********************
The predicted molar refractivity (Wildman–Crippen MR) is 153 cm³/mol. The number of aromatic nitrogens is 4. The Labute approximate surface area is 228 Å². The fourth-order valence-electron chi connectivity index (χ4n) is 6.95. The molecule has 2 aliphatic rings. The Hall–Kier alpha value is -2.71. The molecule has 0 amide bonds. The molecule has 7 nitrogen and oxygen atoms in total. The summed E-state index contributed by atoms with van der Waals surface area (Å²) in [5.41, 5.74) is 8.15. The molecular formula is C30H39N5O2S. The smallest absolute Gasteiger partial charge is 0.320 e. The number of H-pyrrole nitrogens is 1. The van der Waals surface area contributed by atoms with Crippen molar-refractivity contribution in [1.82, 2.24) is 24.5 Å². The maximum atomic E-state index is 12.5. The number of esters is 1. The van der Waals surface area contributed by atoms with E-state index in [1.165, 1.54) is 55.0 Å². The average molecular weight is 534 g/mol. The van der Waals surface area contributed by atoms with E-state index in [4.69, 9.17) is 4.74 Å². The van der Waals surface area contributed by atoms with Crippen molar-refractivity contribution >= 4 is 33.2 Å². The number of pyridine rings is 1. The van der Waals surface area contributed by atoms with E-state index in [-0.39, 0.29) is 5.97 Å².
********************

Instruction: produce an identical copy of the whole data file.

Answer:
The predicted molar refractivity (Wildman–Crippen MR) is 153 cm³/mol. The number of aromatic nitrogens is 4. The Labute approximate surface area is 228 Å². The fourth-order valence-electron chi connectivity index (χ4n) is 6.95. The molecule has 2 aliphatic rings. The Hall–Kier alpha value is -2.71. The molecule has 0 amide bonds. The molecule has 7 nitrogen and oxygen atoms in total. The summed E-state index contributed by atoms with van der Waals surface area (Å²) in [5.41, 5.74) is 8.15. The molecular formula is C30H39N5O2S. The smallest absolute Gasteiger partial charge is 0.320 e. The number of H-pyrrole nitrogens is 1. The van der Waals surface area contributed by atoms with Crippen molar-refractivity contribution in [1.82, 2.24) is 24.5 Å². The maximum atomic E-state index is 12.5. The number of esters is 1. The van der Waals surface area contributed by atoms with E-state index in [1.165, 1.54) is 55.0 Å². The average molecular weight is 534 g/mol. The van der Waals surface area contributed by atoms with E-state index in [4.69, 9.17) is 4.74 Å². The van der Waals surface area contributed by atoms with Crippen molar-refractivity contribution >= 4 is 33.2 Å². The number of pyridine rings is 1. The van der Waals surface area contributed by atoms with E-state index in [-0.39, 0.29) is 5.97 Å².